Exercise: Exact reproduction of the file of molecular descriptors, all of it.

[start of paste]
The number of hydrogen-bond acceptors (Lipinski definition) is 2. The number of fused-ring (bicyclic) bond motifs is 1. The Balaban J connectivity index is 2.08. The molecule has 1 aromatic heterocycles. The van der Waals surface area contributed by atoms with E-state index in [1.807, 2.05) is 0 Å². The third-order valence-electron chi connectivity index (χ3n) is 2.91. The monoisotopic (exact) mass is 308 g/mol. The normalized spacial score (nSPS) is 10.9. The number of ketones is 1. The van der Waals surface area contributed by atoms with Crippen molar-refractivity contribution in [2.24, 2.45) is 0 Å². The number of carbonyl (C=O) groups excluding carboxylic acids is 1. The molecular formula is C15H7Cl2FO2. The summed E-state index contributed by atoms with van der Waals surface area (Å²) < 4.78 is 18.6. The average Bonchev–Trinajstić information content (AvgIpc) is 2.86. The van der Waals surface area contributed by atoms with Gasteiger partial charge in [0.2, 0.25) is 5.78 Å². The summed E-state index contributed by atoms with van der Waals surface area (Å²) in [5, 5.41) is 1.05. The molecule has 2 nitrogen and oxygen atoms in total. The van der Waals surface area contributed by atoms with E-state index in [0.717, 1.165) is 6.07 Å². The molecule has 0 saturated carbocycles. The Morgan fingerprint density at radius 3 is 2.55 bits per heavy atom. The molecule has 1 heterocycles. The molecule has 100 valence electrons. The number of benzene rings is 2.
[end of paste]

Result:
The number of hydrogen-bond acceptors (Lipinski definition) is 2. The number of fused-ring (bicyclic) bond motifs is 1. The Balaban J connectivity index is 2.08. The molecule has 1 aromatic heterocycles. The van der Waals surface area contributed by atoms with E-state index in [1.807, 2.05) is 0 Å². The third-order valence-electron chi connectivity index (χ3n) is 2.91. The monoisotopic (exact) mass is 308 g/mol. The normalized spacial score (nSPS) is 10.9. The number of ketones is 1. The van der Waals surface area contributed by atoms with Crippen molar-refractivity contribution in [2.24, 2.45) is 0 Å². The number of carbonyl (C=O) groups excluding carboxylic acids is 1. The molecular formula is C15H7Cl2FO2. The summed E-state index contributed by atoms with van der Waals surface area (Å²) < 4.78 is 18.6. The average Bonchev–Trinajstić information content (AvgIpc) is 2.86. The van der Waals surface area contributed by atoms with Gasteiger partial charge in [0.2, 0.25) is 5.78 Å². The summed E-state index contributed by atoms with van der Waals surface area (Å²) in [5, 5.41) is 1.05. The molecule has 2 nitrogen and oxygen atoms in total. The van der Waals surface area contributed by atoms with E-state index in [0.717, 1.165) is 6.07 Å². The molecule has 0 saturated carbocycles. The Morgan fingerprint density at radius 3 is 2.55 bits per heavy atom. The molecule has 1 heterocycles. The molecule has 100 valence electrons. The number of benzene rings is 2.